Resembling ornaments hanging from Saturn's rings, two moons accent this portrait of the planet captured by NASA's Cassini spacecraft.
The moon Enceladus (504 kilometers, or 313 miles across) is on the right. Dione (1,123 kilometers, or 698 miles across) is on the left. This view looks toward the northern, sunlit side of the rings from just above the ringplane.
The image was taken in visible green light with the Cassini spacecraft wide-angle camera on Nov. 6, 2009. The view was acquired at a distance of approximately 2.1 million kilometers (1.3 million miles) from Saturn and at a Sun-Saturn-spacecraft, or phase, angle of 94 degrees. Image scale is 121 kilometers (75 miles) per pixel.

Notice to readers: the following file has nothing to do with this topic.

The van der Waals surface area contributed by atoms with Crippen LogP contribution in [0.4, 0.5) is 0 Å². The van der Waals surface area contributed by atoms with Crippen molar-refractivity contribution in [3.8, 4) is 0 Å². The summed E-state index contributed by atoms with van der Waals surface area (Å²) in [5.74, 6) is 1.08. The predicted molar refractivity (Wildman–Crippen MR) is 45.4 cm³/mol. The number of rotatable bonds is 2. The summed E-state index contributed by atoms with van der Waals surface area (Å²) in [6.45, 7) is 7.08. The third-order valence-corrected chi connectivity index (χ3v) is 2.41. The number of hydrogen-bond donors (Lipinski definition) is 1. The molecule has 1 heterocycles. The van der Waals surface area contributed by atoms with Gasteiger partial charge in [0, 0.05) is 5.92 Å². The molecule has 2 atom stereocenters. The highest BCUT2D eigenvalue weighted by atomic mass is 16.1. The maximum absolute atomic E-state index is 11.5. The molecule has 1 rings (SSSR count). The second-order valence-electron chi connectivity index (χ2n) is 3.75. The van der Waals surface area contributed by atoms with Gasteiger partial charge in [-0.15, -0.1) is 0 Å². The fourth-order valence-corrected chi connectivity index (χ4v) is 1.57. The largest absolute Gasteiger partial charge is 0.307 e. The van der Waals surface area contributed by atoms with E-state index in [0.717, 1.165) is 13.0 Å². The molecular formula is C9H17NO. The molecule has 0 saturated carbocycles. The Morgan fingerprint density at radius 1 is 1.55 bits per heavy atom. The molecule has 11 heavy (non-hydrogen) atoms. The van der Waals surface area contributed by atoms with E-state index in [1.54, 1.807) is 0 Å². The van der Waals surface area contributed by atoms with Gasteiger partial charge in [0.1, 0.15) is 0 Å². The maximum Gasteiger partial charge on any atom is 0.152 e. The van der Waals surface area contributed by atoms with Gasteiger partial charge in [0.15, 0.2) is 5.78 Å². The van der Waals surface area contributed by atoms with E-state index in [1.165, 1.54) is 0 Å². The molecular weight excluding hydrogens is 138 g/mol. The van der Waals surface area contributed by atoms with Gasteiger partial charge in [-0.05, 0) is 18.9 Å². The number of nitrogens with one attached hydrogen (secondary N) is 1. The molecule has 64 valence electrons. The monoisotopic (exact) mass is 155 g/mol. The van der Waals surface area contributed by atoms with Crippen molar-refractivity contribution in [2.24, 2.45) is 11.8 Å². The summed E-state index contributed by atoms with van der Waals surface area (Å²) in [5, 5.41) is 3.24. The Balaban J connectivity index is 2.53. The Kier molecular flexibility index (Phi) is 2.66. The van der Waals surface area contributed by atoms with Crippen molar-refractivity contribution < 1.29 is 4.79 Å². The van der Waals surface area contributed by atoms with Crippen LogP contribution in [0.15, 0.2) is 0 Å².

The Cassini-Huygens mission is a cooperative project of NASA, the European Space Agency and the Italian Space Agency. The Jet Propulsion Laboratory, a division of the California Institute of Technology in Pasadena, manages the mission for NASA's Science Mission Directorate, Washington, D.C. The Cassini orbiter and its two onboard cameras were designed, developed and assembled at JPL. The imaging operations center is based at the Space Science Institute in Boulder, Colo.
For more information about the Cassini-Huygens mission visit http://saturn.jpl.nasa.gov/. The Cassini imaging team homepage is at http://ciclops.org.